WILMINGTON, NC (WECT) - Just over 150 pedestrians have been involved in accidents in the Port City between Jan. 23, 2016 and April 15, 2019, according to data provided by the Wilmington Police Department.
In 2019 alone, there were 15 pedestrian-related incidents in Wilmington from Jan. 1 to April 15.
Cpl. Adam Schwartzel with the WPD traffic unit identified the three most dangerous areas for pedestrians:
- the area around Walmart on Market Street
- the area around UNCW from Sam’s Club to Dick’s Sporting Goods
- Carolina Beach Road around Legion Stadium
According to WPD’s records, 31 of the pedestrian-involved incidents happened somewhere along Market Street; eight occurred on Carolina Beach Road; and six on South College Road.
“It’s a lot of foot traffic, major roads, and very few intersections that have crosswalks close by,” Schwartzel explained of the dangerous areas.
According to the documents, most of the accidents happen between the early evening to early morning hours.
“It’s pretty year round. When it gets really cold, they slow down a little bit but as long as it’s warm in the evening, we have pedestrian wrecks,” said Schwartzel, adding both pedestrians and drivers are in more of a rush than ever, often leading to accidents that could be prevented.
"If everybody was just a little patient - moved down to the intersection, moved down to the crosswalk, and drivers paid attention that there are people that are going to cross where they’re not supposed to. We all need to be diligent and make sure we’re looking out for them,” Schwartzel said.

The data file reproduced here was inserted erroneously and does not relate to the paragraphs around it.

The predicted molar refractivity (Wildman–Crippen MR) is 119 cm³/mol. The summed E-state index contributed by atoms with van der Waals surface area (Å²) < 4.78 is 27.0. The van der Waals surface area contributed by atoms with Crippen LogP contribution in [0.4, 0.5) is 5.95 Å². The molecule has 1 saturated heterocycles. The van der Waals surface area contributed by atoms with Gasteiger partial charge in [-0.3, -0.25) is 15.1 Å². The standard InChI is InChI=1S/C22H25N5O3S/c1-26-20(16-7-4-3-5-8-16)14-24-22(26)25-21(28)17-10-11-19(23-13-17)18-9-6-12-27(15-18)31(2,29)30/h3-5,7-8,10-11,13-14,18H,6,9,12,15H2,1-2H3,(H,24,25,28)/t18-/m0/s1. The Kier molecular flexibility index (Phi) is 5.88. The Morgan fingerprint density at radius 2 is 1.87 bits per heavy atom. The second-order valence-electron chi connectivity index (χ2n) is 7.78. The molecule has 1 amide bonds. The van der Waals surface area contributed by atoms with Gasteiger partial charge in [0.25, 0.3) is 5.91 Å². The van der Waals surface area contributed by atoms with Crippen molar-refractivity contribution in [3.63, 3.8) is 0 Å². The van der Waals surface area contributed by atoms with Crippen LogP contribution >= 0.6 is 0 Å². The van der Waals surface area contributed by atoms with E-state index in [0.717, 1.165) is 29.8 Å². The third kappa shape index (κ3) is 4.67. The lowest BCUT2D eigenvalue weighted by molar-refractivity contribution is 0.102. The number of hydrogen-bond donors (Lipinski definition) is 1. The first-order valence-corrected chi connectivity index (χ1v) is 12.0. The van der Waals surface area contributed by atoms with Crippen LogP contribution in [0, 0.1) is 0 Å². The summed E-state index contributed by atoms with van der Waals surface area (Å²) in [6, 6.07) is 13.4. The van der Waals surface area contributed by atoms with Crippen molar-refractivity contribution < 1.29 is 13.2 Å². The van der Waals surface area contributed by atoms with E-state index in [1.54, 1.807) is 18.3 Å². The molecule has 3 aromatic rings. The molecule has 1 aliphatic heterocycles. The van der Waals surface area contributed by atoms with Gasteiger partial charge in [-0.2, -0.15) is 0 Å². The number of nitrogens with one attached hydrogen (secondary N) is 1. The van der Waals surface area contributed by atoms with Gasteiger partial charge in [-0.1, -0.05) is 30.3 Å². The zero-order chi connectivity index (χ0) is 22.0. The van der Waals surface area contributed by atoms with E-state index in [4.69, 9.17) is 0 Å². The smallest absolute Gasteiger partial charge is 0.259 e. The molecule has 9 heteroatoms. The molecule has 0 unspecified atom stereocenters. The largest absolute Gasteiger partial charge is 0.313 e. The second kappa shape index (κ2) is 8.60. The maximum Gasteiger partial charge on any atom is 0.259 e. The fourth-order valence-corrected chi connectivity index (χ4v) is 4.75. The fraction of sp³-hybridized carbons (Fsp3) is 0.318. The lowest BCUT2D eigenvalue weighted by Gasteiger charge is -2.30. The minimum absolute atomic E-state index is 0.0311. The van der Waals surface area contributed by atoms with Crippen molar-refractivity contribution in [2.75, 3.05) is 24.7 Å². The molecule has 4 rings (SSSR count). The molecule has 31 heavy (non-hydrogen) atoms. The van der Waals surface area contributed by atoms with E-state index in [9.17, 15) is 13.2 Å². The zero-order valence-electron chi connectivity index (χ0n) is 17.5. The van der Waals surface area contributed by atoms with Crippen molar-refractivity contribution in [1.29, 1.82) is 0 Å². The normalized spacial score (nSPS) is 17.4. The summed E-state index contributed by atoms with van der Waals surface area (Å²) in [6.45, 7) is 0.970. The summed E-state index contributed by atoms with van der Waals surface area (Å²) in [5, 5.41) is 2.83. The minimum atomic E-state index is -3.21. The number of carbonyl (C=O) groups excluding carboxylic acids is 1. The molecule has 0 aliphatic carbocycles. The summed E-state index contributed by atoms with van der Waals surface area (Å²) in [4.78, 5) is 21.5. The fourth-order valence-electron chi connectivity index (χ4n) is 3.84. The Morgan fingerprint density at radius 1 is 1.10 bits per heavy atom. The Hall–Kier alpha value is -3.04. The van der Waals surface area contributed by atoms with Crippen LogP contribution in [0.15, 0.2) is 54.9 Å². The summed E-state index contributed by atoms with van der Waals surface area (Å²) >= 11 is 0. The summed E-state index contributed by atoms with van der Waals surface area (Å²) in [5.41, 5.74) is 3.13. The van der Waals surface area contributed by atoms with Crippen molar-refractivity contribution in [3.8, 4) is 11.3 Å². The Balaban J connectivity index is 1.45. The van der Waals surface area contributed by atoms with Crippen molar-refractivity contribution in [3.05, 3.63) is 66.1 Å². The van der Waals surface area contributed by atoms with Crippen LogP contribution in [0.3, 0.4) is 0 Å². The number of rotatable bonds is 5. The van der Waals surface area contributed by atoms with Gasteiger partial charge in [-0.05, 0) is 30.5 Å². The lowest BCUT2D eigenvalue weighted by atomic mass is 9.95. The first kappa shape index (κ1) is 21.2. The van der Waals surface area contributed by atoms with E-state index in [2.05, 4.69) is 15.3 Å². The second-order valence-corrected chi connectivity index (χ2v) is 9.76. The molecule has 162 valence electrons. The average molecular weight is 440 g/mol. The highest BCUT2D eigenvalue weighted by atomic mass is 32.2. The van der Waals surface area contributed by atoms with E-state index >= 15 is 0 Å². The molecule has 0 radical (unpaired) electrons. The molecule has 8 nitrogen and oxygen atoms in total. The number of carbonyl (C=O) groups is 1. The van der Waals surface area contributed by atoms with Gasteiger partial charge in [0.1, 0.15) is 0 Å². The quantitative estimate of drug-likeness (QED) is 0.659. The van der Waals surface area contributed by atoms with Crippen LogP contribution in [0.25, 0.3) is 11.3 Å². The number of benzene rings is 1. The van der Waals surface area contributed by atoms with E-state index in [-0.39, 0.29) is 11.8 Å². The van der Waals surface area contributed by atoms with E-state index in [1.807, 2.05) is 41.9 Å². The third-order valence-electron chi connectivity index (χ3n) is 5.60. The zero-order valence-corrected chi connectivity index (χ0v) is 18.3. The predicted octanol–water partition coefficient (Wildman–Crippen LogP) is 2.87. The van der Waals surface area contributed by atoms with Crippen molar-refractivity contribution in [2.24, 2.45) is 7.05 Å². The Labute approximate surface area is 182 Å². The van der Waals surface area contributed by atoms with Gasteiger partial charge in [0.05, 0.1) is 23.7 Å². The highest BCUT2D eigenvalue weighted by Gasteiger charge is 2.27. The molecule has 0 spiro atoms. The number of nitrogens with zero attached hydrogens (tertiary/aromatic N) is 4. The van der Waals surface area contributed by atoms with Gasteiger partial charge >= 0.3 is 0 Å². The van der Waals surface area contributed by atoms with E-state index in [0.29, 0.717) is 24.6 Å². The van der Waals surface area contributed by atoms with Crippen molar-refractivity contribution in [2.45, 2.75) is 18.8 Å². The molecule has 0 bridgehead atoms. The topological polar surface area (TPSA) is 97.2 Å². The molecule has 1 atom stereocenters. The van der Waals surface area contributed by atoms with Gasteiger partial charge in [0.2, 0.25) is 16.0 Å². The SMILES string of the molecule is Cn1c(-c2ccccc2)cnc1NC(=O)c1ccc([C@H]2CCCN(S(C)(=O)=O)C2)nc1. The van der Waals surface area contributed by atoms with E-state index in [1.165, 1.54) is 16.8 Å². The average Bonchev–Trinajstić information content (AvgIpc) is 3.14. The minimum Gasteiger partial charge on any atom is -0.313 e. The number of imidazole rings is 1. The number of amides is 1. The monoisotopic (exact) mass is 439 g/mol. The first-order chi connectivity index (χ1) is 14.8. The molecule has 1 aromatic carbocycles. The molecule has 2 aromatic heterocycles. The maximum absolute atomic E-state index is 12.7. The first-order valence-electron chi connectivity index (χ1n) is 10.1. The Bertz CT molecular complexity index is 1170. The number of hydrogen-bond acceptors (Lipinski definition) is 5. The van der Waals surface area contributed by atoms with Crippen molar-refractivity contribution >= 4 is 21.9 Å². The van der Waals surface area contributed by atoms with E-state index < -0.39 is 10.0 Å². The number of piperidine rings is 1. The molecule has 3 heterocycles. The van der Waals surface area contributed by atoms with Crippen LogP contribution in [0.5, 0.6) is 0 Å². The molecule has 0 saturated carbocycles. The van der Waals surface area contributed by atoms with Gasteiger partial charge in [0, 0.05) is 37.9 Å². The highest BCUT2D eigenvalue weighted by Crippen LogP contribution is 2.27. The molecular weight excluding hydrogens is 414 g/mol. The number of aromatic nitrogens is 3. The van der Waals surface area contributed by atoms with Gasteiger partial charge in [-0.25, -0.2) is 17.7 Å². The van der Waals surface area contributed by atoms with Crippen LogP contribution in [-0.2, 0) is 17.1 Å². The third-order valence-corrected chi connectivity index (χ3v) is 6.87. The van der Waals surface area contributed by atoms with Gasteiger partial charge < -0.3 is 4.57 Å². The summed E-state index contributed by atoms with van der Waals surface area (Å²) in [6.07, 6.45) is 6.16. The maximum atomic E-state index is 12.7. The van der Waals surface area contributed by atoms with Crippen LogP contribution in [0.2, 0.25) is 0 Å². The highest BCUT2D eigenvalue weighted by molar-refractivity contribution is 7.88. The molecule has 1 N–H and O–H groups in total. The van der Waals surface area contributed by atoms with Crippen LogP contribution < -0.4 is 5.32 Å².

Schwartzel said distracted driving is as main factor in many of the accidents, but not just texting and driving.
“It’s more than likely distraction. Not necessarily texting but any type of distraction. Putting on makeup in the car, trying to get dressed or change the radio station. Any type of distraction people don’t see the hazards in front of them,” he said.
Schwartzel advises pedestrians to always move to an intersection that has a crosswalk or traffic signal to safely cross the street.
“That’s always your safest bet. It guarantees you have the right of way. It doesn’t mean the drivers are going to stop but it guarantees you have the right of way. If you are crossing mid-block or not at an intersection traffic has the right of way, so you need to wait until it’s clear,” he said.
Additionally, the number of hit-and-run incidents has increased. Schwartzel reminds witnesses to get as much information about the car as possible, including the make, model and license plate if possible.
“...Direction of travel and description of the driver. And then always stay with the person. Don’t attempt to follow the vehicle. Always stay with the person or cyclist who was hit to make sure they’re okay,” Schwartzel said.